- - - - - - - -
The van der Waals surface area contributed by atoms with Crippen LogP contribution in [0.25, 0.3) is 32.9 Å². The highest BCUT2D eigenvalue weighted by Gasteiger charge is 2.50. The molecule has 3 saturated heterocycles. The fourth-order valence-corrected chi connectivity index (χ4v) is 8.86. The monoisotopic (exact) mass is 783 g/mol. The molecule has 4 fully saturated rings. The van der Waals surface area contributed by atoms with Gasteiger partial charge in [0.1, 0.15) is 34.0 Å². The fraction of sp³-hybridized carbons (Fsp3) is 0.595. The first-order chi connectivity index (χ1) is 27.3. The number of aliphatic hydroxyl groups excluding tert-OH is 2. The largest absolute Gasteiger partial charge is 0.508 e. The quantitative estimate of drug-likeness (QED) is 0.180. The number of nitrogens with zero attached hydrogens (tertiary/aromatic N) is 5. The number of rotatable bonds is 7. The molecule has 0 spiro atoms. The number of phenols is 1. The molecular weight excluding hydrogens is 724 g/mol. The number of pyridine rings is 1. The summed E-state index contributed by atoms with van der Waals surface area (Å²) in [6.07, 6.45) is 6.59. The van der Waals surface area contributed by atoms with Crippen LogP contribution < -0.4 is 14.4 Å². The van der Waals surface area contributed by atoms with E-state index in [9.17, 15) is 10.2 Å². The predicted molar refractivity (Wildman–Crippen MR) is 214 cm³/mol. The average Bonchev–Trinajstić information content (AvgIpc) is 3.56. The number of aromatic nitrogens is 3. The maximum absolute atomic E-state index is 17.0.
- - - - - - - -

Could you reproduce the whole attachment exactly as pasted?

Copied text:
The van der Waals surface area contributed by atoms with Crippen LogP contribution in [0.25, 0.3) is 32.9 Å². The highest BCUT2D eigenvalue weighted by Gasteiger charge is 2.50. The molecule has 3 saturated heterocycles. The fourth-order valence-corrected chi connectivity index (χ4v) is 8.86. The monoisotopic (exact) mass is 783 g/mol. The molecule has 4 fully saturated rings. The van der Waals surface area contributed by atoms with Gasteiger partial charge in [0.1, 0.15) is 34.0 Å². The fraction of sp³-hybridized carbons (Fsp3) is 0.595. The first-order chi connectivity index (χ1) is 27.3. The number of aliphatic hydroxyl groups excluding tert-OH is 2. The largest absolute Gasteiger partial charge is 0.508 e. The quantitative estimate of drug-likeness (QED) is 0.180. The number of nitrogens with zero attached hydrogens (tertiary/aromatic N) is 5. The number of rotatable bonds is 7. The molecule has 0 spiro atoms. The number of phenols is 1. The molecular weight excluding hydrogens is 724 g/mol. The number of pyridine rings is 1. The summed E-state index contributed by atoms with van der Waals surface area (Å²) in [6.07, 6.45) is 6.59. The van der Waals surface area contributed by atoms with Crippen LogP contribution < -0.4 is 14.4 Å². The van der Waals surface area contributed by atoms with E-state index in [9.17, 15) is 10.2 Å². The predicted molar refractivity (Wildman–Crippen MR) is 214 cm³/mol. The average Bonchev–Trinajstić information content (AvgIpc) is 3.56. The number of aromatic nitrogens is 3. The maximum absolute atomic E-state index is 17.0.